President Trump was shown clear evidence on Jan. six, 2017, that President Vladimir V. Putin of Russia had ordered cyberattacks to sway the 2016 election. But his statements given that have suggested other explanations.Published OnCreditImage by Sam Hodgson for The New York Instances

At the Pentagon, Mr. Trump&rsquos reference to Ukraine alarmed officials, who have attempted to reassure skittish European allies that the United States will stand with them to stop Russia from carrying out the exact same predatory moves it imposed there.

Days prior to the summit meeting, military officials pressed the National Security Council for Mr. Trump&rsquos proposed talking points and received no response. The lack of info clearly frustrated General Joseph L. Votel, the head of United States Central Command, at a news conference on Thursday.

&ldquoWe have received no additional direction than we&rsquove at the moment been operating beneath,&rdquo he stated.

If there was confusion about the future of Ukraine and Syria, there had been open indicators of dissent over Mr. Trump&rsquos receptiveness to a proposal by Mr. Putin that he turn over Americans to Russia as portion of a politically-motivated case against William F. Browder, an American-born financier who has been extremely vital of the Russian president.

&ldquoYeah, that&rsquos not going to come about,&rdquo Secretary of State Mike Pompeo said in an interview with the Christian Broadcasting Network, scheduled to air on Friday. &ldquoThe administration is not going to send, force Americans to travel to Russia to be interrogated by Vladimir Putin and his team.&rdquo

Mr. Trump had praised the proposal on Monday as an &ldquoincredible supply.&rdquo Two days later, Ms. Sanders said he nonetheless viewed it as an &ldquointeresting notion&rdquo and was discussing it with his employees.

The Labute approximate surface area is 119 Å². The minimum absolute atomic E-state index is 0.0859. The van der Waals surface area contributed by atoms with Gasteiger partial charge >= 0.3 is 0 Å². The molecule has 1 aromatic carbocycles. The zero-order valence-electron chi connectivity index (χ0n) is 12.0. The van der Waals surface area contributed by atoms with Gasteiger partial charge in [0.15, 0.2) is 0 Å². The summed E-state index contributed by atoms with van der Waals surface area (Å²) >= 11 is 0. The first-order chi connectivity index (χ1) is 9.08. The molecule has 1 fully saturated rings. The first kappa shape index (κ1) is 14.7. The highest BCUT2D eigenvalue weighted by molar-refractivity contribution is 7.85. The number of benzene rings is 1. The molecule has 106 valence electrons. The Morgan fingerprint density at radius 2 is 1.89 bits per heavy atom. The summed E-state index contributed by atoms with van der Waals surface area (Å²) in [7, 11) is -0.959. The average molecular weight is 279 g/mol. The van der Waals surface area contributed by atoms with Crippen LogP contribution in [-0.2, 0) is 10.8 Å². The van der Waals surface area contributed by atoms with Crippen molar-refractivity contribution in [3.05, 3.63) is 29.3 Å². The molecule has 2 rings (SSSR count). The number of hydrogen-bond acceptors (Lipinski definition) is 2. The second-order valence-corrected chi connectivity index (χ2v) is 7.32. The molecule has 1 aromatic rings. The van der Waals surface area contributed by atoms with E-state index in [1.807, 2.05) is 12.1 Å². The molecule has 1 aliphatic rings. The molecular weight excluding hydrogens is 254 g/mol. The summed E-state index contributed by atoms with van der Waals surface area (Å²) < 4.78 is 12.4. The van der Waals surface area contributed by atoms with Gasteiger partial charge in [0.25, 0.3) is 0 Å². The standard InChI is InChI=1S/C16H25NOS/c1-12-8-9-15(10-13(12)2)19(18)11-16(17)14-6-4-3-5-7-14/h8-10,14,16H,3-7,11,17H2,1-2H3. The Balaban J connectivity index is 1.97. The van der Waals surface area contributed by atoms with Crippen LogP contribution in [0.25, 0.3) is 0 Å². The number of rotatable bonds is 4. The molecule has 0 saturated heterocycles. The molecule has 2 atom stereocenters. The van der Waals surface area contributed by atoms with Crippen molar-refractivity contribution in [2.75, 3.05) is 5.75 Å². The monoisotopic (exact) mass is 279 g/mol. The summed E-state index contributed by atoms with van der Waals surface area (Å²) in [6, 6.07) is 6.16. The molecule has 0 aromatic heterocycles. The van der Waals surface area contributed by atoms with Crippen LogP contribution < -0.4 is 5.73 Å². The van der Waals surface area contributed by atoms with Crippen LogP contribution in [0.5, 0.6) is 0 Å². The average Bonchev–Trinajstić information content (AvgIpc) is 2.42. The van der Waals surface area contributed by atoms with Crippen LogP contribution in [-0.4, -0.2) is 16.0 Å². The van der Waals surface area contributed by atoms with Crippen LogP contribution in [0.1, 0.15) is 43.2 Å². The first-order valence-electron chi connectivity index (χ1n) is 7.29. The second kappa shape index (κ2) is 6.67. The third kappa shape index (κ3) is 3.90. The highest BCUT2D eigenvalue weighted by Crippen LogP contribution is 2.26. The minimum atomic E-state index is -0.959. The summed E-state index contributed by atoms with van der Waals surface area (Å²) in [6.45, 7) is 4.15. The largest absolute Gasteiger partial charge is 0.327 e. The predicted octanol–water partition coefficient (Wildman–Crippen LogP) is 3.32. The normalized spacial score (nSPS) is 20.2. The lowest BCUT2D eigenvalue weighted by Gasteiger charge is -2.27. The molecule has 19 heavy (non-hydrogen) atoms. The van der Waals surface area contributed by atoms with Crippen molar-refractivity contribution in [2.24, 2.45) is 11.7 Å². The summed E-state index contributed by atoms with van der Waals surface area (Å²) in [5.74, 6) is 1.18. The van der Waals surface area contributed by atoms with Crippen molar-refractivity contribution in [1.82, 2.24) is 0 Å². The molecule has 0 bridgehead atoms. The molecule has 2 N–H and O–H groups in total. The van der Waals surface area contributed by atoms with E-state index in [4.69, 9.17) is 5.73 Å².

But senior officials recoiled at the idea of turning more than Americans to Russia 1 aide insisted that the notion had not gained traction in the government. A parade of prominent diplomats and other former officials expressed outrage that Mr. Trump was even contemplating it.


During a news conference with President Vladimir V. Putin of Russia, President Trump would not say whether he believed Russia meddled with the 2016 presidential election.Published OnCreditImage by Doug Mills/The New York Occasions

By Thursday afternoon, Ms. Sanders said in a statement, &ldquoIt is a proposal that was produced in sincerity by President Putin, but President Trump disagrees with it. Hopefully, President Putin will have the 12 identified Russians come to the United States to prove their innocence or guilt.&rdquo

Under the deal floated by Mr. Putin, Russia would have allowed the unique counsel, Robert S. Mueller III, to query the 12 intelligence officers accused last week of hacking the Democratic National Committee and Hillary Clinton&rsquos campaign.

In return, Mr. Trump would have granted access to Americans who Russia claims have been involved in illegal dealings with Mr. Browder, who was blacklisted and convicted of tax evasion by Russia after he campaigned against corruption in the Russian enterprise globe.

Among those on the list is Mr. McFaul, a Stanford professor and Russia scholar who served in the White Property and as ambassador to Russia below President Barack Obama, as well as present and former officials from the State Division, the Division of Homeland Safety, and the intelligence agencies.